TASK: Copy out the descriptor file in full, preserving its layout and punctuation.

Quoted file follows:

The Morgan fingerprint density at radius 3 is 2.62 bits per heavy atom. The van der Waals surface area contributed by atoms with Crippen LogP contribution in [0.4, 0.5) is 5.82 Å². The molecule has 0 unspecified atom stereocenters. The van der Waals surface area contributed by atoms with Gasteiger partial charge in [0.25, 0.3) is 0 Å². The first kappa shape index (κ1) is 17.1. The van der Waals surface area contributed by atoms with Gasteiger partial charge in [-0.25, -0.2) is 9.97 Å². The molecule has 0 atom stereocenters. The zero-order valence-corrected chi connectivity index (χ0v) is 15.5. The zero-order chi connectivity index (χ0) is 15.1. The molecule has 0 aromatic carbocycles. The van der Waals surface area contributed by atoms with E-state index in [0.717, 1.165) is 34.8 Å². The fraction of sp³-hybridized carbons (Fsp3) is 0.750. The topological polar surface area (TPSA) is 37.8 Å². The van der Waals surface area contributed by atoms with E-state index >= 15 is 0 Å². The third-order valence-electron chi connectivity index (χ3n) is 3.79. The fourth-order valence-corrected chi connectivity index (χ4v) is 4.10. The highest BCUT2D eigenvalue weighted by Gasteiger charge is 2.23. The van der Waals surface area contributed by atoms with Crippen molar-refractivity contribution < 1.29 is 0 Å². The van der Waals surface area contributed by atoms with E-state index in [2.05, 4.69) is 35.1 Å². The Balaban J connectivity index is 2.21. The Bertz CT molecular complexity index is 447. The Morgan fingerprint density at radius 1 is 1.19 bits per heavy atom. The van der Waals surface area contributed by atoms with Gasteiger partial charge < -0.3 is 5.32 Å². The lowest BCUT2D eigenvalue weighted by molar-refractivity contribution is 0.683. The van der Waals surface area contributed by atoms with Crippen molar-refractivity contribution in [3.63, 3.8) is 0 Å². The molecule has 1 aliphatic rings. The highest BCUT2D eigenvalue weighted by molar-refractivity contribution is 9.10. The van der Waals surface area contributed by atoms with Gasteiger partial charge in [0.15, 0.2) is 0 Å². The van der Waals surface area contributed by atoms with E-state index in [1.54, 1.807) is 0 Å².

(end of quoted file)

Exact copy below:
The Morgan fingerprint density at radius 3 is 2.62 bits per heavy atom. The van der Waals surface area contributed by atoms with Crippen LogP contribution in [0.4, 0.5) is 5.82 Å². The molecule has 0 unspecified atom stereocenters. The van der Waals surface area contributed by atoms with Gasteiger partial charge in [0.25, 0.3) is 0 Å². The first kappa shape index (κ1) is 17.1. The van der Waals surface area contributed by atoms with Gasteiger partial charge in [-0.25, -0.2) is 9.97 Å². The molecule has 0 atom stereocenters. The zero-order valence-corrected chi connectivity index (χ0v) is 15.5. The zero-order chi connectivity index (χ0) is 15.1. The molecule has 0 aromatic carbocycles. The van der Waals surface area contributed by atoms with E-state index in [0.717, 1.165) is 34.8 Å². The fraction of sp³-hybridized carbons (Fsp3) is 0.750. The topological polar surface area (TPSA) is 37.8 Å². The van der Waals surface area contributed by atoms with E-state index >= 15 is 0 Å². The third-order valence-electron chi connectivity index (χ3n) is 3.79. The fourth-order valence-corrected chi connectivity index (χ4v) is 4.10. The highest BCUT2D eigenvalue weighted by Gasteiger charge is 2.23. The van der Waals surface area contributed by atoms with Crippen molar-refractivity contribution < 1.29 is 0 Å². The van der Waals surface area contributed by atoms with E-state index in [2.05, 4.69) is 35.1 Å². The Balaban J connectivity index is 2.21. The Bertz CT molecular complexity index is 447. The Morgan fingerprint density at radius 1 is 1.19 bits per heavy atom. The van der Waals surface area contributed by atoms with Gasteiger partial charge < -0.3 is 5.32 Å². The lowest BCUT2D eigenvalue weighted by molar-refractivity contribution is 0.683. The van der Waals surface area contributed by atoms with Crippen molar-refractivity contribution in [3.63, 3.8) is 0 Å². The molecule has 1 aliphatic rings. The highest BCUT2D eigenvalue weighted by molar-refractivity contribution is 9.10. The van der Waals surface area contributed by atoms with Gasteiger partial charge in [0.15, 0.2) is 0 Å². The van der Waals surface area contributed by atoms with E-state index in [1.54, 1.807) is 0 Å².